Looking for signs of fire is all in a day’s work
Bob Clark is a seasonal employee who spends the better part of his summer on a fire lookout in Northern California. Here’s how Clark describes a typical day on the tower:
At 5:00 a.m. the sun rises at the Orr Mountain Lookout on the Klamath National Forest in Northern California, the way it has for nearly 80 years. Summertime means cool temperatures at night, which rapidly increase as the day marches on. After my morning coffee and breakfast, an initial 360-degree scan is performed by walking around the lookout’s catwalk. The scan is performed with a naked eye at first, then with binoculars to confirm the presence of smoke.
The previous day’s storm brought more than 300 lightning strikes. Any one of these lightning strikes could ignite a new wildfire. Often times the effects from storms like these won’t be seen for two or three days. Tree roots might ignite first, allowing fire to slowly creep through the tree’s inner core up to the surface. Once smoke begins to paint the sky, I can usually spot it 30 miles away on a clear day.
The new fire starts from last night’s storm and starts from a storm several nights ago can been seen from the platform at an elevation of 5,830 feet. Using visual, countryside landmarks, the smoke plumes are mapped and azimuths are recorded, an old-school way to geographically locate each smoke plume.
Azimuths are obtained using the Osborne Fire Finder. Radioing a neighboring lookout tower can help to triangulate the smoke locations using each other’s azimuths. This method of triangulating a fire that is 30 miles away is accurate within 100 yards.
Lightning didn’t strike my tower last night. But it has before on three occasions. This tower is well grounded so most of the energy gets safely diverted. When lightning does get close, all electronics are shut off. And, in the center of the lookout, is a chair with glass insulated legs clear of any metal objects. This is where I, walkie-talkie in hand, wait out the storm. A large boom that shakes the tower and a blinding flash signals a strike hit the tower. Sometimes residual static electricity dances from window to window. Eventually all the energy is absorbed by the lightning rods and is sent into the ground. After the energy has dissipated, it’s safe to move around and resume lookout operations.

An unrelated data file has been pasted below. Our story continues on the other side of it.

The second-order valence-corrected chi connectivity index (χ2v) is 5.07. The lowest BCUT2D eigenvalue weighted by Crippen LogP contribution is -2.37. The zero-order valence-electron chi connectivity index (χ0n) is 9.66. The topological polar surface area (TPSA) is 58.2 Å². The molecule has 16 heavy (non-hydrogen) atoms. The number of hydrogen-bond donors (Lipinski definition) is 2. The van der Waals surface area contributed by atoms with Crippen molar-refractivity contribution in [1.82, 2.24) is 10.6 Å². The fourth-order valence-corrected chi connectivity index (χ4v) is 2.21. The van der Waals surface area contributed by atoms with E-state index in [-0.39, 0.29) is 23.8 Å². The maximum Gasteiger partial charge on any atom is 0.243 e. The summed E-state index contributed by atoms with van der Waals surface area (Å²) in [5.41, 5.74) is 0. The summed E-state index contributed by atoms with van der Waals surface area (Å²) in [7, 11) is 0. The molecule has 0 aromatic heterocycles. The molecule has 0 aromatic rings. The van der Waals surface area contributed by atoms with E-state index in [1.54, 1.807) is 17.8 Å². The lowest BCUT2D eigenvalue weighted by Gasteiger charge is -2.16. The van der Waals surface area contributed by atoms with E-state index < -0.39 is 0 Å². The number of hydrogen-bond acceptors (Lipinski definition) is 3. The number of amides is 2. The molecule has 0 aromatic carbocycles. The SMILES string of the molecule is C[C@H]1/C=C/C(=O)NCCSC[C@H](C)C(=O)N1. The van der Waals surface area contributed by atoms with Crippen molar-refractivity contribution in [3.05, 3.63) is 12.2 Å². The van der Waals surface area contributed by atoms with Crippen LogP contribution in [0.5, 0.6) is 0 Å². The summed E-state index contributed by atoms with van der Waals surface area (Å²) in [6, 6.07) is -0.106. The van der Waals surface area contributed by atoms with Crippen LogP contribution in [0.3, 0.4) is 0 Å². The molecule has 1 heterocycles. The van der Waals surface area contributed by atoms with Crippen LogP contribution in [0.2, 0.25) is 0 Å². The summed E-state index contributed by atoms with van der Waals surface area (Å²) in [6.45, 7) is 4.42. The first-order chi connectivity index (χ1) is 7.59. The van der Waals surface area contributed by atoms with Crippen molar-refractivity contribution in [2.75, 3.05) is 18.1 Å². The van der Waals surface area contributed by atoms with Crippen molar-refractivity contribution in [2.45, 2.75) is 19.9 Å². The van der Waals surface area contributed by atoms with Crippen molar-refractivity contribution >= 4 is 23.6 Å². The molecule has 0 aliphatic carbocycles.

It’s now 7:30 a.m. My morning fire report is transmitted to dispatch at the Command Center in Yreka, Calif. My morning report includes an estimate of each fire’s size, location and behavior, as well as weather at the lookout. On a busy morning, I might transmit five or more new starts to dispatch.
Later on this morning I’ll assist inbound fire crews by advising them on best access routes to the fires. Many fires can’t be seen from the ground.
At 8:00 a.m. weather at the lookout is observed and recorded.
At 10:00 a.m. I tune into the fire weather forecast and morning report from dispatch. By now, trains are usually starting rolling down the tracks well below the mountaintop. In rare circumstances these trains have triggered new starts alongside the tracks. Another scan for smoke is performed after a train passes by. Sometimes there’s up to ten trains a day.
Every ten minutes I keep a watchful eye on my area, including the fires I just reported and for any new smoke. Looking for fire is a constant observation process, scanning 360 degrees, and then repeating. During thunderstorms, the intensity and frequency of my scans is increased.
At 11:00 a.m. a second weather observation is performed and recorded. At 1:00 p.m. I radio in the weather report for my lookout.
Solitude is part of the job, which is probably a good thing as I tend to sing better when I’m alone. Music from my solar-powered radio keeps me company. Visitors are few and far between. A hiker or a camper might show up today. If I do get a visitor, I show them what we do and educate them as to the importance of stewardship in protecting our resources for future generations. More likely, my visitors for today will be bear, bald eagles, coyotes, deer, and squirrels.
At 2:00 p.m. a third weather observation is performed and recorded.
At 4:15 p.m. I tune into the afternoon’s fire weather forecast from dispatch then, at 4:30 p.m., all the lookouts in the area do a group radio check to make sure everybody is OK. The final weather observation is at 5:00 p.m.
Today’s shift ends at 6:00 p.m. since there are no forecasted weather systems in the area. If there were, I’d be working late until the weather passed. Working late isn’t a bad thing. On a clear night like tonight, the stars are bright, the moon is full, and it’s almost like daylight. Plus, frequent meteor showers will provide natural firework displays that keep me entertained.
At times it feels like a thankless job, perhaps because of the solitude. But I know I’m valued, and I enjoy serving as our nation’s first line of defense, protecting our treasured landscapes and wildlife habitat. That’s what I find most rewarding.